Biarritz, a bathing place of France, in the department of Basses-Pyrenees, on the bay of Biscay, 5 m. W. S. W. of Bayonne; pop. in 1866, 3,652. The air here is more bracing than at Pau. The chief public bath houses are in a small bay called Port Vieux and on the Cote de Moulin. The place contains curious grottoes. It flourished especially during the periodical residence there of Napoleon III. and Eugenie, 1855-'70. The villa Eugenie, as the very plain imperial residence was called, is situated on an elevation close to the sea.
Villa Eugenie, Biarritz.
Biberach, a town of Wurtemberg, in the circle of Donau, at the confluence of the Bibe-rach with the Riss, a tributary of the Danube 22 m. S. S. W. of Ulm; pop. in 1871, 7,09l. It contains four churches, a hospital, and a college, and has tanneries, breweries, manufactories of linen, woollen, and paper, and an active trade in grain. Till 1802 Biberach was a free imperial city. It then came under the government of Baden, but was ceded to Wtirtemburg in 1806. On May 9, 1800, the French general Moreau won here a great victory over the Austrian general Kray. Wieland was born in Biberach.
See Lacroix, Paul.
Biche De Mar. See Sea Cucumber.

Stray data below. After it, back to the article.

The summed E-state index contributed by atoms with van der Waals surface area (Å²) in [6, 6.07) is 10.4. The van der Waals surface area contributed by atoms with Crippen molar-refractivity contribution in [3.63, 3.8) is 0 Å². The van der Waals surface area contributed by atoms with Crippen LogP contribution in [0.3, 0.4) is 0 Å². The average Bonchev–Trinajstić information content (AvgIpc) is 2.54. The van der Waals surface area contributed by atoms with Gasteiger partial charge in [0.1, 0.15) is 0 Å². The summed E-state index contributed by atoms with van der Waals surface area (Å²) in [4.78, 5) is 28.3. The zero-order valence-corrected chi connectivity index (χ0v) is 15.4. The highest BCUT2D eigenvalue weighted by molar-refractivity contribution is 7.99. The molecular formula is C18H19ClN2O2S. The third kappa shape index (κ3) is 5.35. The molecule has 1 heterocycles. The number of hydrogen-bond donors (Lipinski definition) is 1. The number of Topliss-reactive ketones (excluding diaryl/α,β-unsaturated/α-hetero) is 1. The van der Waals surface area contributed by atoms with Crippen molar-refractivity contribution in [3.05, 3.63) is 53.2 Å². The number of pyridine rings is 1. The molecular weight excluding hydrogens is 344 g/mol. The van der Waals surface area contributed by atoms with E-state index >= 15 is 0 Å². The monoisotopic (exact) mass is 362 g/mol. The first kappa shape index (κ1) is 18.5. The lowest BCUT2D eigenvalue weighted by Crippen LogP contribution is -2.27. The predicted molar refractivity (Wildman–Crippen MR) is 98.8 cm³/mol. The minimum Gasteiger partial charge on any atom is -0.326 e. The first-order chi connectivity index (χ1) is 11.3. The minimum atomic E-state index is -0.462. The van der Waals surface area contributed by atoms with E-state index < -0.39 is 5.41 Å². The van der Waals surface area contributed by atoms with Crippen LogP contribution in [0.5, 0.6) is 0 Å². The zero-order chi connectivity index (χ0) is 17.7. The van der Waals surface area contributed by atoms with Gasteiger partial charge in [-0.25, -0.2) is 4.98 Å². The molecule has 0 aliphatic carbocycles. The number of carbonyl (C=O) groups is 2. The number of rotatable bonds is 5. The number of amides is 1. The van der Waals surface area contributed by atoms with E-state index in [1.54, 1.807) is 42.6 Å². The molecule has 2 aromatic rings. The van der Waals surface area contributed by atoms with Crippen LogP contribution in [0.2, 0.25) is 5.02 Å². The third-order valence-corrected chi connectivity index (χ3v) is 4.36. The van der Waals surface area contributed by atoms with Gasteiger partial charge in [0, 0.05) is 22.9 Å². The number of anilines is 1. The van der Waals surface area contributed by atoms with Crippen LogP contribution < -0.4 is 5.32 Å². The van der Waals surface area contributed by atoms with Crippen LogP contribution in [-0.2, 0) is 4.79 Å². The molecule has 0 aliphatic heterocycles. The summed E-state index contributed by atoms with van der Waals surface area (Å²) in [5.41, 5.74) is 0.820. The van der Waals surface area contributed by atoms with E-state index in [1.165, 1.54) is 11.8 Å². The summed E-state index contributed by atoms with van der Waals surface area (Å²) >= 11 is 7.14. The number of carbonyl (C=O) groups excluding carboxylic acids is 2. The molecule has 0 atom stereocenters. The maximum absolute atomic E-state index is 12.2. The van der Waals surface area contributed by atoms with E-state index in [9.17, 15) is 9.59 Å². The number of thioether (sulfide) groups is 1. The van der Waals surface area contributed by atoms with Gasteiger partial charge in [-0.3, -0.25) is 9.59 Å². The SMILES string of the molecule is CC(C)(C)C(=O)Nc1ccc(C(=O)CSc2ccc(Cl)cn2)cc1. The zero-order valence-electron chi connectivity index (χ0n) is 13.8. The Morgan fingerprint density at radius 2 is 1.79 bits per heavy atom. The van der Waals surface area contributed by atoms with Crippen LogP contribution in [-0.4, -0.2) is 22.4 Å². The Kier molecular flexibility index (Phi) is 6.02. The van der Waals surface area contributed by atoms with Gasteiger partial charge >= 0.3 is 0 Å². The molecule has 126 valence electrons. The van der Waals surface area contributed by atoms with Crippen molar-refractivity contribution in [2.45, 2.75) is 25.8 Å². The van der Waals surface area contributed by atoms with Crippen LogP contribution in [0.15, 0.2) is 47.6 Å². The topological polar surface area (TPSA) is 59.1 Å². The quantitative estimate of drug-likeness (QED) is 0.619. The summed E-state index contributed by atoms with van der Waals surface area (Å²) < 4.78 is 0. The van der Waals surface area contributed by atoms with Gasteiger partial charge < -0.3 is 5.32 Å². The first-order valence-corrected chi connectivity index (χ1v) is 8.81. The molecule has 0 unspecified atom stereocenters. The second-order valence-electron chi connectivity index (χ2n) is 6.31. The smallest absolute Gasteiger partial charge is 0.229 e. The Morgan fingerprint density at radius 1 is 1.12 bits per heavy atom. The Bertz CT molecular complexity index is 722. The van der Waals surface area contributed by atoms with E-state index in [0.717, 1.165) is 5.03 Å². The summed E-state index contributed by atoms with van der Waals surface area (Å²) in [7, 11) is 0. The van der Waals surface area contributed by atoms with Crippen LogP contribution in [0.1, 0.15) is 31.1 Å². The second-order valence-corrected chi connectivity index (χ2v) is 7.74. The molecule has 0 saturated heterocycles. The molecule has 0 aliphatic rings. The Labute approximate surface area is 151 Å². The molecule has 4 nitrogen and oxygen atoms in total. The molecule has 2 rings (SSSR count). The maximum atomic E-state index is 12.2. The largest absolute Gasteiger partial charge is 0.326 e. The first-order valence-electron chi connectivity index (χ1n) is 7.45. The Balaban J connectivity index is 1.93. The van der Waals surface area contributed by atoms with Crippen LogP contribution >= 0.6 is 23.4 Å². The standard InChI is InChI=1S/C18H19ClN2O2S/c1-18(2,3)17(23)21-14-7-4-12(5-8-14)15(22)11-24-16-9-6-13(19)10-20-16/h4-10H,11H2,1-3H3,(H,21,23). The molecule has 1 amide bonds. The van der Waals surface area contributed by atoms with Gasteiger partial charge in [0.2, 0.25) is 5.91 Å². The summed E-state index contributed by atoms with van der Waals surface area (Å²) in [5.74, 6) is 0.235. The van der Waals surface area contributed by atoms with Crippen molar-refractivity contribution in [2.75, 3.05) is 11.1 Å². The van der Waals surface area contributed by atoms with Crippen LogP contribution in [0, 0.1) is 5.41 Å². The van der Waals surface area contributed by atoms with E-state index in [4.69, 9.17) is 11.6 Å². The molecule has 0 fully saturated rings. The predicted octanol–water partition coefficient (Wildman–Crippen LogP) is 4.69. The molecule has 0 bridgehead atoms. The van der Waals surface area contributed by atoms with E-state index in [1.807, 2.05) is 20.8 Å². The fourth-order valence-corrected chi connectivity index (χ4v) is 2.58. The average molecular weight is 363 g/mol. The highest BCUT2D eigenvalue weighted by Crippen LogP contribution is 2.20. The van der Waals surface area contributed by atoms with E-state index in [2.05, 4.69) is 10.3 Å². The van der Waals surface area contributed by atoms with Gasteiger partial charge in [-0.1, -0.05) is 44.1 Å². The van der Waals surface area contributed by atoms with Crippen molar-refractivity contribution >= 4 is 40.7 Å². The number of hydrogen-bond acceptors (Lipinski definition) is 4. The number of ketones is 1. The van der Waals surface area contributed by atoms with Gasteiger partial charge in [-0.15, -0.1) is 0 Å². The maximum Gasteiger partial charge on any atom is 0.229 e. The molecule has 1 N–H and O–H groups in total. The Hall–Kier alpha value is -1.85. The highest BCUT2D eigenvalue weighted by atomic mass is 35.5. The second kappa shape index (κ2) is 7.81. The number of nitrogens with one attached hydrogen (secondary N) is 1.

Bideford, a seaport town of Devonshire, England, on both sides of the Torridge, which is here crossed by a bridge of 24 arches and 677 ft. long, 35 m. N. W. of Exeter; pop. in 1871, 6,953. The town has a large mediaeval church with interesting monuments, a fine quay 1,200 ft. long, and manufactures of ropes, sails, earthenware, and leather. It is healthful, and is a place of summer resort.
Biel. See Bienne.
Bielefeld, a town of Prussia, in the West-phalian district of Minden, divided by the small river Dutter into an old and new town, 26 m. S. W. of Minden; pop. in 1871, 21,803. It is a celebrated centre of the flax and linen trade, the renowned Ravensburg flax manufactory having nearly 30,000 looms, including about 5,000 in the branch establishment at Wolfen-buttel. The bleacheries are after the Irish and Belgian systems, and produce annually over 150,000 pieces of linen and 50,000 cwt. of yarn. The ready-made linen factories here employed in 1870 over 2,000 women. There are also manufactories of silk, velvet, glass, machines, and other articles. Bielefeld be-came a Hanse town in 1270, and in the 17th century it passed with the county of Ravens-berg into the possession of the house of Brandenburg. The neighboring castle of Sparren-burg on the Sparren mountain, formerly a bone of contention in times of war, is at present used as a prison.
Bielev, a town of Russia, in the government of Tula, situated on the left bank of the Oka, about 155 m. S. S. W. of Moscow; pop. in 1867, 8,123. It has considerable trade, the chief articles of which are grain, hemp, and linseed oil. Two great fairs are annually held. The town has several tallow, oil, and rope factories, a sugar factory, 19 churches, and 3 monasteries. On May 16, 1826, the empress Elizabeth, widow of Alexander L, died here, and a monument to her memory has been erected. The house in which she died has been converted into a widows1 home.